"For whatever reason, the USDA knows what’s going on, but it’s not doing anything," said the PCRM’s Mark Kennedy, who wrote the letter.
USDA officials counter that they used data from this and other studies conducted about the same time to make several improvements to poultry inspections since 2006, such as the agency tightening performance standards for poultry establishments.
The PCRM has tried publicity campaigns before. Last year -- of all things! -- it warned Buffalo Bills football fans to stay away from Buffalo wings. Critics say the PCRM is truly a vegan group, has very few doctors in its membership and exaggerates the harm of meats while not focusing on the potential dangers of bacteria in vegetables. Its president, Neal Barnard, was quoted as saying chicken is "wrongly promoted as a healthful (food) choice" and that it carries "its load of fat and cholesterol."
Fecal contamination can land on chicken feathers while they are transported, since the animals are kept in close quarters. Chickens are cleaned during the defeathering process, but some fecal contamination can still remain.
Inspectors are charged with removing any chicken from the assembly line if they see contamination or signs of disease or infection. A few times a month, other inspectors take small samples of birds and mail them to federal labs, where they are tested for bacteria such as salmonella and campylobacter.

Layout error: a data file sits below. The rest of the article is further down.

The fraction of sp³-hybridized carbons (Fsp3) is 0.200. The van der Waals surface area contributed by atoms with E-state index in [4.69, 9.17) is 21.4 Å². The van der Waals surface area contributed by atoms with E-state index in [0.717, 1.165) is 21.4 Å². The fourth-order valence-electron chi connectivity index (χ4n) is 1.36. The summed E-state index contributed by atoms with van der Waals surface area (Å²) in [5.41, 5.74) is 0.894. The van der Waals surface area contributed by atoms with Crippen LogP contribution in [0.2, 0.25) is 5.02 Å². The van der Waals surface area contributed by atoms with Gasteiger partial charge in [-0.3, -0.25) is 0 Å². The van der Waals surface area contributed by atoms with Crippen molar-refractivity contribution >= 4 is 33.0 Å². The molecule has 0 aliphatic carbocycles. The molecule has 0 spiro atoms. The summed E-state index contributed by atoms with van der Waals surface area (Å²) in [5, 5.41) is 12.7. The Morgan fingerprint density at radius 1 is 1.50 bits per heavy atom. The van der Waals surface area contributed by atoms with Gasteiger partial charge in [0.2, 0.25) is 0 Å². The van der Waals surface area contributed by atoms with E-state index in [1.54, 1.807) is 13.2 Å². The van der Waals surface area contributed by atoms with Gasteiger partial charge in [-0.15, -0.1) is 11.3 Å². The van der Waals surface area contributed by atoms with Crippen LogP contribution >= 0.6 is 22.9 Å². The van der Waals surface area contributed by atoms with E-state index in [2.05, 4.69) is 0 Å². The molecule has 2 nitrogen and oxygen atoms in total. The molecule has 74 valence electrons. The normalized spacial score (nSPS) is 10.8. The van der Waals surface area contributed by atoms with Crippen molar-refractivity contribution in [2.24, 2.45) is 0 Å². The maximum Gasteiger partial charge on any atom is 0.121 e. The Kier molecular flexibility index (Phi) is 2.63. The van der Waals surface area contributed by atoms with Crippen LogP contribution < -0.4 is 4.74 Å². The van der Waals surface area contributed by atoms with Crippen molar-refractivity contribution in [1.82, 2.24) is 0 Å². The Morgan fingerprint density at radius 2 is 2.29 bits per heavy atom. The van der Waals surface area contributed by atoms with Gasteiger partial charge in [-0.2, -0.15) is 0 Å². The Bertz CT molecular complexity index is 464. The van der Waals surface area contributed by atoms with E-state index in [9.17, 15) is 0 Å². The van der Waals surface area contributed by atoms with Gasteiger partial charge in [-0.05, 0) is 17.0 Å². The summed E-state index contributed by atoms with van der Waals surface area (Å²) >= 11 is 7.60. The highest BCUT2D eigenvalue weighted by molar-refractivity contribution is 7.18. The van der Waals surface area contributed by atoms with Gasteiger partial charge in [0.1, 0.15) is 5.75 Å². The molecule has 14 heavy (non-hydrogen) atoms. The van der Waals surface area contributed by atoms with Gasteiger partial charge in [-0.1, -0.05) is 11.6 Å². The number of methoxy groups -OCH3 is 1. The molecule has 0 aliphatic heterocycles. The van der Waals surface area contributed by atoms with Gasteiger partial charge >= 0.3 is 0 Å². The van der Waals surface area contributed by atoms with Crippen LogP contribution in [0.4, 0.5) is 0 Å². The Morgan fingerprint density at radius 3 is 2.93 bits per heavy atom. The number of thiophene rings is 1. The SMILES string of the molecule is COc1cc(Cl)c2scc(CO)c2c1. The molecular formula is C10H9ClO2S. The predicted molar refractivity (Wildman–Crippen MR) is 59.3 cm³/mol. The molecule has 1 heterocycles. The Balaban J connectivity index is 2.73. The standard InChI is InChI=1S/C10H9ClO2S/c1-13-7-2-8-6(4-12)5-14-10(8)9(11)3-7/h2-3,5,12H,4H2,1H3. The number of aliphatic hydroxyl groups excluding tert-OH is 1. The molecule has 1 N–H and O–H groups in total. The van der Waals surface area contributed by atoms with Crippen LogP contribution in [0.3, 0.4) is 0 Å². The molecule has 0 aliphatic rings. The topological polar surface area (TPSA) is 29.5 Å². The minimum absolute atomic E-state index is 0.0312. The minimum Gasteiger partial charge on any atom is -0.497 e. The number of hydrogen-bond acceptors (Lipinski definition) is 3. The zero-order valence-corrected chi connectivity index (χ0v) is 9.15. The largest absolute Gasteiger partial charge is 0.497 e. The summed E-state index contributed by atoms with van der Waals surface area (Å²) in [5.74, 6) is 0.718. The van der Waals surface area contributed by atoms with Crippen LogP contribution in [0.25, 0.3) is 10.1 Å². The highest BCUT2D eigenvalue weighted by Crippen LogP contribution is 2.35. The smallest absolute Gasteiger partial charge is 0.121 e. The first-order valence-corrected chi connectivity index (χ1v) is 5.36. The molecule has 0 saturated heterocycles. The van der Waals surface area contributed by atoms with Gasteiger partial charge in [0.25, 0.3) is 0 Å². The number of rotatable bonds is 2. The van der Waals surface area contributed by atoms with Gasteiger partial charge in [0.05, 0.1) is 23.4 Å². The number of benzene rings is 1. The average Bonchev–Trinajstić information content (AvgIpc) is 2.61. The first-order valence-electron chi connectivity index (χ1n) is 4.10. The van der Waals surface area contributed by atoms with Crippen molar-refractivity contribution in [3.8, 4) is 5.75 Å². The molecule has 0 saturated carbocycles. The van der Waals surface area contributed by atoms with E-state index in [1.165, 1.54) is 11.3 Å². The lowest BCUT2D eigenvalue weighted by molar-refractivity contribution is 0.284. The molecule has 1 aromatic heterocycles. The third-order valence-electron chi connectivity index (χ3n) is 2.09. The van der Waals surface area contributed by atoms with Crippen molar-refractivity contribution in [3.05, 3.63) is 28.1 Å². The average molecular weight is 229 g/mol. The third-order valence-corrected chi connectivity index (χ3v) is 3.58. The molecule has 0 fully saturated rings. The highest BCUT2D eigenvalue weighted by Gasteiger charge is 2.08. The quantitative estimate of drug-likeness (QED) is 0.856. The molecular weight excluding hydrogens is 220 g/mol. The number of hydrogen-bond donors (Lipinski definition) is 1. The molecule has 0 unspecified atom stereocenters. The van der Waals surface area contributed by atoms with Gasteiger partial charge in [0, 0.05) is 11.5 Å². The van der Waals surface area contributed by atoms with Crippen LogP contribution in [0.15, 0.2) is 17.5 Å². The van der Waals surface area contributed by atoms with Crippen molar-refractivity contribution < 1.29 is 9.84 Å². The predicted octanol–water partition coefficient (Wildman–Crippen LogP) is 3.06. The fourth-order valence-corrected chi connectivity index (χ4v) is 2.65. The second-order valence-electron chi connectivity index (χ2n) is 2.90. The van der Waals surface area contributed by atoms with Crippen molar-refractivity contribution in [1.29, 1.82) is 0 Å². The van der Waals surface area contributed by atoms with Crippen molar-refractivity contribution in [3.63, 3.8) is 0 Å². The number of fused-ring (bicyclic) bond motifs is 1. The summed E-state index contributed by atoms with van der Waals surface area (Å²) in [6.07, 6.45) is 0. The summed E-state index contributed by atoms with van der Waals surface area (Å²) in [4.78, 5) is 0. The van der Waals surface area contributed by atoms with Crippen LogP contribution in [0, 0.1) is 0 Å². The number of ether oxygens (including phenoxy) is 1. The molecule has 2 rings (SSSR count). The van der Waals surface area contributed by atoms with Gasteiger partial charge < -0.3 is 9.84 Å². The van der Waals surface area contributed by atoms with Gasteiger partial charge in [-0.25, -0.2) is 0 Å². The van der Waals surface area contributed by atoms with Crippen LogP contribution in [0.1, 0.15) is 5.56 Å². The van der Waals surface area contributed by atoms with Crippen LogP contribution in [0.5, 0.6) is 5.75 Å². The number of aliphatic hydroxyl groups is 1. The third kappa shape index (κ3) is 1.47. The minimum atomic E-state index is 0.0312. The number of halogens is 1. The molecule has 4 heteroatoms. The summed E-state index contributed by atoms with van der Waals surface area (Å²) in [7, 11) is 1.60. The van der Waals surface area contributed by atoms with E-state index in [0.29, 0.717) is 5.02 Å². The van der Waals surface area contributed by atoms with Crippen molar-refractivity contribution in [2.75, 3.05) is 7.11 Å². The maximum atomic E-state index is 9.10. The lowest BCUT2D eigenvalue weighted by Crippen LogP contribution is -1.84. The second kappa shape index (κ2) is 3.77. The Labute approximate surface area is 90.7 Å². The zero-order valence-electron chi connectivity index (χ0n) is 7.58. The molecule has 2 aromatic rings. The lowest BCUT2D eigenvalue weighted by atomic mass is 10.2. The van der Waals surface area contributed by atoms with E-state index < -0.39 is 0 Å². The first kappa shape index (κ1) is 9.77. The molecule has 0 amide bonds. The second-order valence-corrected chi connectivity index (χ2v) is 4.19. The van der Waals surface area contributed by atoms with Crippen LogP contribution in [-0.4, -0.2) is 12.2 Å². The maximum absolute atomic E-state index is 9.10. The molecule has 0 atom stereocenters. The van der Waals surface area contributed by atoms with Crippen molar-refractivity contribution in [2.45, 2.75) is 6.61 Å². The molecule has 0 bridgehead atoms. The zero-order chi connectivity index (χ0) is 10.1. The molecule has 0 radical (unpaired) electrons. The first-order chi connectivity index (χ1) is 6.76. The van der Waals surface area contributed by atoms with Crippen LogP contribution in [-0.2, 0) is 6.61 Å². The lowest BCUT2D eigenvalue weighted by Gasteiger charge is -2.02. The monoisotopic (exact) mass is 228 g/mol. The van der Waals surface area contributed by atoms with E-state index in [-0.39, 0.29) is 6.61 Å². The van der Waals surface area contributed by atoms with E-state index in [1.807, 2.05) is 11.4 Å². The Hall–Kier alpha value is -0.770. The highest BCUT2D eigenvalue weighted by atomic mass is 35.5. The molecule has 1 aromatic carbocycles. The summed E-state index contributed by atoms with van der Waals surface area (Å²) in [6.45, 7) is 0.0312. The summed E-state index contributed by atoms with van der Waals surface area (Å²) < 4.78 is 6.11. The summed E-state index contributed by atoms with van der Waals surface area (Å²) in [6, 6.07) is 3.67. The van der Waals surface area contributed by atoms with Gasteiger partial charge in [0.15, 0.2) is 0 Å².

USDA Food Safety and Inspection Service researchers completed a report on E. coli in chicken that was released in April 2009. The report found 691 of 798 chickens studied tested positive for E. coli, which is 87 percent. The chicken came from 20 large slaughterhouses, and the research was done in 2005.
In 2012, the PCRM conducted its own study of chicken from 15 grocery stores chains in 10 major cities. The study found that 48 percent of the chicken samples tested positive for fecal contamination. The National Chicken Council attacked the study, saying the sample study was too small and was not peer-reviewed.
UGA’s Doyle said the more important number when it comes to E. coli testing is the amount per gram, not its mere existence. Higher concentrations of E. coli, he said, can lead to food poisoning. Doyle said the number of E. coli per gram has declined significantly in recent years.
"The counts have gone way down," he said.
The Physicians Committee for Responsible Medicine, as part of a campaign to reduce fecal contamination in the nation’s food supply, claimed that a 2009 USDA study found 87 percent of chicken carcasses tested positive for generic E. coli just prior to packaging.
The organization’s claim is based on accurate data. But we believe there’s substantial context missing. Experts say the amount of E. coli in chicken per gram has declined in recent years, a major improvement in food safety.
Also, the USDA study cited by the committee represents a very small sample of the billions of chicken processed each year in the U.S. It’s difficult to draw broad conclusion from such a small sample. We rate the group’s statement Half True.